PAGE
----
Kerry-Lieberman energy bill leaves eastern Gulf drilling limits intact

But the absence of wider eastern Gulf leasing in the Kerry-Lieberman plan does not mean he is home free.

A broad energy package the Senate Energy and Natural Resources Committee approved last year would greatly shrink Florida’s buffer zone. That package could be merged with the Kerry-Lieberman bill on the floor, although any efforts to expand offshore drilling are facing new questions and resistance.

Drilling bans along the Atlantic and Pacific Coast lapsed in 2008. The Kerry-Lieberman plan provides coastal states the ability to block drilling within 75 miles of their own shores, and allows the states to veto other drilling projects if they’re shown to pose environmental risks.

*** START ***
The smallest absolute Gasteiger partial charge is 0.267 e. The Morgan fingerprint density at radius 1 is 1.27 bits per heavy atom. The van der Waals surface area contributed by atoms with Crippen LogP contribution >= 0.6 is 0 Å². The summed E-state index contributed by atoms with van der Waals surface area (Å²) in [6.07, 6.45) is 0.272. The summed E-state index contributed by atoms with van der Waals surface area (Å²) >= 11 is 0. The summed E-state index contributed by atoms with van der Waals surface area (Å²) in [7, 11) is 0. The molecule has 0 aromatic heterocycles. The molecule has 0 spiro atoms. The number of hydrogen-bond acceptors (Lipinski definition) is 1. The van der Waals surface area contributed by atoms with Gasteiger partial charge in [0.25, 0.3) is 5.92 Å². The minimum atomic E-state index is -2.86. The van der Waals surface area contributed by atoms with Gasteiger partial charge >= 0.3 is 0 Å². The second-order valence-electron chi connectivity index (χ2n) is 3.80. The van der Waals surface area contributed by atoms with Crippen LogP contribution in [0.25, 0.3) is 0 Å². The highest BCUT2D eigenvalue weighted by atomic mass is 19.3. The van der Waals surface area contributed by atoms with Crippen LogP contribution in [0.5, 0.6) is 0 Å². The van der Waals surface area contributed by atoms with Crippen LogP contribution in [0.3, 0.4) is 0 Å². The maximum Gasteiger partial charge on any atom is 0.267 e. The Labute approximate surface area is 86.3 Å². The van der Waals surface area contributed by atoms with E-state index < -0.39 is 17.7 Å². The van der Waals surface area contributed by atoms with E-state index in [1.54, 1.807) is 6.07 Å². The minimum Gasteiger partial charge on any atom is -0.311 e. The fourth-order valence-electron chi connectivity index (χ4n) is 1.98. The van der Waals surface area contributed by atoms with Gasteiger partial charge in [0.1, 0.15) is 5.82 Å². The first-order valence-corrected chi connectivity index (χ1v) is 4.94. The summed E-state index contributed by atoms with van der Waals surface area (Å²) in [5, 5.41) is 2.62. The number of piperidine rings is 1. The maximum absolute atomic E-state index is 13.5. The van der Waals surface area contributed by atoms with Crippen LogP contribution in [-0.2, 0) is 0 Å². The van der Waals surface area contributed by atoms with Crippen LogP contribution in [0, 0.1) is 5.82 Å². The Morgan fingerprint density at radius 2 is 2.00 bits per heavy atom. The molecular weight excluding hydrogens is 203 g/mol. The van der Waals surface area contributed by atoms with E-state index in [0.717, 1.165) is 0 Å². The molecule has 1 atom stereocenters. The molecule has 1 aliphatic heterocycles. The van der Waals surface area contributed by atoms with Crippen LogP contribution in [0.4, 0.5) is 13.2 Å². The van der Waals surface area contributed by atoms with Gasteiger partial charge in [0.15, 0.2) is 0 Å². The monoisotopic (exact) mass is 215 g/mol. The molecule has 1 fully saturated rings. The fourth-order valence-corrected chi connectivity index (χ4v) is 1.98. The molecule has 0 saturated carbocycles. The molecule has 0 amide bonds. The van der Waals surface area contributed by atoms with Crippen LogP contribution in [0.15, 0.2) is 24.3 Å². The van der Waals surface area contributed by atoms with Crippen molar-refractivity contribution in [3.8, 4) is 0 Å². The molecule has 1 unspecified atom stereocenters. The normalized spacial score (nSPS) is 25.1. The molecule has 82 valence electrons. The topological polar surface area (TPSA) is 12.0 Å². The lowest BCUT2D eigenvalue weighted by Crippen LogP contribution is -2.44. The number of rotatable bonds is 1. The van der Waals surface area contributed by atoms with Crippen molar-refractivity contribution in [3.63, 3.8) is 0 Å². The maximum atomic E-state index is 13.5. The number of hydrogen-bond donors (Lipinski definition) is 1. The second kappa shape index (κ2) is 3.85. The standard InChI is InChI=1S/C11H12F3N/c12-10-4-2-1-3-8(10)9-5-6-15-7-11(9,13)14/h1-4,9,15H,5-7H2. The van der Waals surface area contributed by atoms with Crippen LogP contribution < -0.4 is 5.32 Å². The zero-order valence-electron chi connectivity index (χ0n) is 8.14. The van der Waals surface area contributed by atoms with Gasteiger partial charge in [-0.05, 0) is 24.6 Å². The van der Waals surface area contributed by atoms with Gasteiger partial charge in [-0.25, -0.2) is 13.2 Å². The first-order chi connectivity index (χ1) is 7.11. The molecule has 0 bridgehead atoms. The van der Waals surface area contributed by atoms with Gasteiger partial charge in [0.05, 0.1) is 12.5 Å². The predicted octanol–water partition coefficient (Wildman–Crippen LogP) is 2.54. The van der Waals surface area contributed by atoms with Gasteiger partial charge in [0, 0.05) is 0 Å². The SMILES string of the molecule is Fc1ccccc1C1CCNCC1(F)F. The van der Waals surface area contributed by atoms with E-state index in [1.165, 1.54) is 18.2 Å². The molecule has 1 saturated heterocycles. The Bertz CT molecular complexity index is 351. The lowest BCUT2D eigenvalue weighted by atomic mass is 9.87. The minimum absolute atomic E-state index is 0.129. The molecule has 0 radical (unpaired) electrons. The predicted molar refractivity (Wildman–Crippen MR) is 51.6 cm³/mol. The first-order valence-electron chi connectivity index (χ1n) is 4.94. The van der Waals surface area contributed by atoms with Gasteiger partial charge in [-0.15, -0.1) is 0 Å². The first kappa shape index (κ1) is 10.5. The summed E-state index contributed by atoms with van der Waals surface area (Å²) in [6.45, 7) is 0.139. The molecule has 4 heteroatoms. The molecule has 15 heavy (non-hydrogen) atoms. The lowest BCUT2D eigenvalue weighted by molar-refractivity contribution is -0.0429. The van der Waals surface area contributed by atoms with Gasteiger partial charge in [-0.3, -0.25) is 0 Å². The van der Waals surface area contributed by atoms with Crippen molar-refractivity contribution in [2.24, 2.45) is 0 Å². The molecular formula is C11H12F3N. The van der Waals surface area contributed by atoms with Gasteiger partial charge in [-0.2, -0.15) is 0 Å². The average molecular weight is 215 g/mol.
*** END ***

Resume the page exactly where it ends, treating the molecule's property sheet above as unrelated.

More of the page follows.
However, the plan also aims to encourage drilling by giving states with energy production off their shores a 37.5 percent share of the royalty revenues.

The Obama administration in late March announced plans to sell leases off the mid-Atlantic and southeastern coast in the 2012-2017 period. The plan also envisions greater development in Arctic waters off Alaska’s coast, and calls for reducing the eastern Gulf limits to 125 miles. The administration plan does not plan to sell leases off the Pacific Coast.